I’ve been thinking about this genre we love, the horror-comedy, and while always pondering the places it’s been (the whole reason for this project) the notion of where it is going or even where it is now intrigues me as well.
The classic horror-comedies being examined on my Scared Silly blog fall into two categories: 1.) Famous (and not-so-famous) funny men (and sometimes women) get mixed up with real ghosts, monsters or other supernatural terrors (and sometimes gorillas and robots and mad scientists) and 2). Famous (and not-so-famous) funny men (and sometimes women) get mixed up with fake ghosts, monsters or other supernatural terrors (and sometimes gorillas and robots and mad scientists).
Within that framework there are several scenarios.
In the case of the “real” terrors, sometimes the comedy heroes are on an expedition in search of ancient artifacts, which usually ends up with them meeting a mummy or some similar indigenous folklore creatures, and sometimes the monsters or mad scientists kidnap our heroes and spirit them away to their castles or labs–usually to transplant their brains into monsters, gorillas or robots. Sometimes our heroes are in an old spooky house for one reason or another (usually due to the reading of a will and impending inheritance of the heirs involved) and they meet up with a real ghost.
When it comes to the fake terrors, most of the time our heroes are in an old, dark spooky house where real murders are being committed (usually impending heirs being bumped off one by one) but the perpetrators are blaming those murders on (trumped-up) ghosts or other supernatural forces. And sometimes the will requires the heroes to spend the night in the spooky house just to get the inheritance, and those holding the purse-strings are merely trying to scare said heirs away before they can claim that inheritance, a story device that had been repeated to death in 1950s through mid-’70s sitcoms as well as cartoons like Scooby-Doo, Where Are You! and its many imitators.
So I’ve been thinking about this last scenario, the idea of the antagonists trying to “scare away” the protagonists, and I’ve been wondering if it could even reasonably be the premise for a modern-day movie – I mean in a pure, classic horror-comedy way where the most gruesome images on display and most risqué innuendos spoken are no more startling than the brief shock images and double-entendres found in 1963’s The Raven and 1966’s The Ghost and Mr. Chicken. But even more so, I’m wondering if the premise itself could even still be valid with a cast of characters who are supposed to exist in the “here and now” with present-day sensibilities. And I think the answer is “no.”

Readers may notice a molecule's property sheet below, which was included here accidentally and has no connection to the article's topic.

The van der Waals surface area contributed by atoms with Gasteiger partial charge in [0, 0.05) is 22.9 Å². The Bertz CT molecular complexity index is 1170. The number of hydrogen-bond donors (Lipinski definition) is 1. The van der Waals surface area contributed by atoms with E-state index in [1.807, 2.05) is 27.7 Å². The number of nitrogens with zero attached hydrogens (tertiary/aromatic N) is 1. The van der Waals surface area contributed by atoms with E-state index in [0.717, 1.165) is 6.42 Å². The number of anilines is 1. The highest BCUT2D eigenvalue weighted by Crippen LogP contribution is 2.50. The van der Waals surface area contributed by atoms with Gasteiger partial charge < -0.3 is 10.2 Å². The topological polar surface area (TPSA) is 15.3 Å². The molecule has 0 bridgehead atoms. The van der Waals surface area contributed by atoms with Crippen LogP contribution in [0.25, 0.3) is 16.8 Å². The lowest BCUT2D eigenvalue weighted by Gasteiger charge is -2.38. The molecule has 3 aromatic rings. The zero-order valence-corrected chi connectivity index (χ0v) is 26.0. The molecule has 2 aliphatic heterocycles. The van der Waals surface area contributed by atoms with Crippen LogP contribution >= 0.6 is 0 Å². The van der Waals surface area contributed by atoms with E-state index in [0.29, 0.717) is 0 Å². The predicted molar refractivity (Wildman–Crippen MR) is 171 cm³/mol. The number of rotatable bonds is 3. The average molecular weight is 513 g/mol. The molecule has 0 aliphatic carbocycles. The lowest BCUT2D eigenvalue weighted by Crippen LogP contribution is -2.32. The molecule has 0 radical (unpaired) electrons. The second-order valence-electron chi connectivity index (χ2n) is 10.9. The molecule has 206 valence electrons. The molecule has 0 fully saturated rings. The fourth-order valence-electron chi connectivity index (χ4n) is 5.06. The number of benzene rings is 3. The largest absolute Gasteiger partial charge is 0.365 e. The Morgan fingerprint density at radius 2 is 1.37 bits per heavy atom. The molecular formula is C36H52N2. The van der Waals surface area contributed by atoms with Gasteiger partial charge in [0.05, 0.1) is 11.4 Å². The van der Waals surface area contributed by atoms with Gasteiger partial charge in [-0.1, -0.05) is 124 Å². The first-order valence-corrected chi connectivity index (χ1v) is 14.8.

Think about it. First of all, who is even still gathering in old creaky mansions to hear wills read anymore? These transactions are usually done in lawyer’s offices. Sometimes the heir doesn’t even have to be there. So there’s the first convention that gets tossed out the window. But secondly, can a movie audience buy that the characters on the screen would actually believe in the “cheap scares” that the villains are foisting upon them? No. I believe the answer to that lies in the times – the times in which such stories initially flourished compared to the times in which they didn’t.
The classic “Old Dark House”horror-comedy-mysteries all tend to derive from the following sources: the 1913 novel Seven Keys to Baldpate (which formed the basis of several movies, including the 1986 Gene Wilder/Gilda Radner spoof Haunted Honeymoon) by Charlie Chan creator Earl Derr Biggers; J.B. Priestley’s 1927 novel Benighted (which yielded the 1932 classic movie The Old Dark House with Boris Karloff and its not-so-classic 1963 remake); and the plays The Bat from 1920 by Mary Roberts Rinehart (filmed with Chester Morris as The Bat Whispers in 1926 and again in 1959 with its original title as a Vincent Price chiller), The Cat and the Canary from 1926 by John Willard (also made into several films including the hit 1939 Bob Hope/Paulette Goddard horror-comedy), and Ralph Spence’s The Gorilla (filmed as a slapstick vehicle for The Ritz Brothers in 1939 and inspiring the 1937 Hugh Herbert/Allen Jenkins horror-comedy, Sh! The Octopus!). All feature some combination of the familiar hallmarks of the genre: hidden passageways, suspicious servants, old creaky houses, etc. And all contain a lot of humor. Coming a little late to the party but adding the final template was the 1939 Joseph Kesserling playArsenic and Old Lace with Boris Karloff (and its 1944 film version with Cary Grant, Peter Lorre and Raymond Massey).
I think the gradual erosion of being easily able to tell this kind of story with contemporary characters can be traced back to how the world changed after the atomic bomb. Before the bomb, the horrors of characters like Dracula, Mr. Hyde and the Wolf Man were considered unimaginable and startling (this was especially true of the early movie audiences who saw such silent movie terrors as Nosferatu, The Phantom of the Opera and the original Frankenstein – superstitions about such creatures were much more prevalent in those times, often passed on from generation to generation among various people groups). And while such superstitions may have dissipated as the century progressed (it’s unlikely much of the audience for the second wave of Universal horrors took the films as seriously as those viewing the 1930s Dracula and Frankenstein sagas for the first time), moviegoers were still willing to spend time in the company of such film fiends.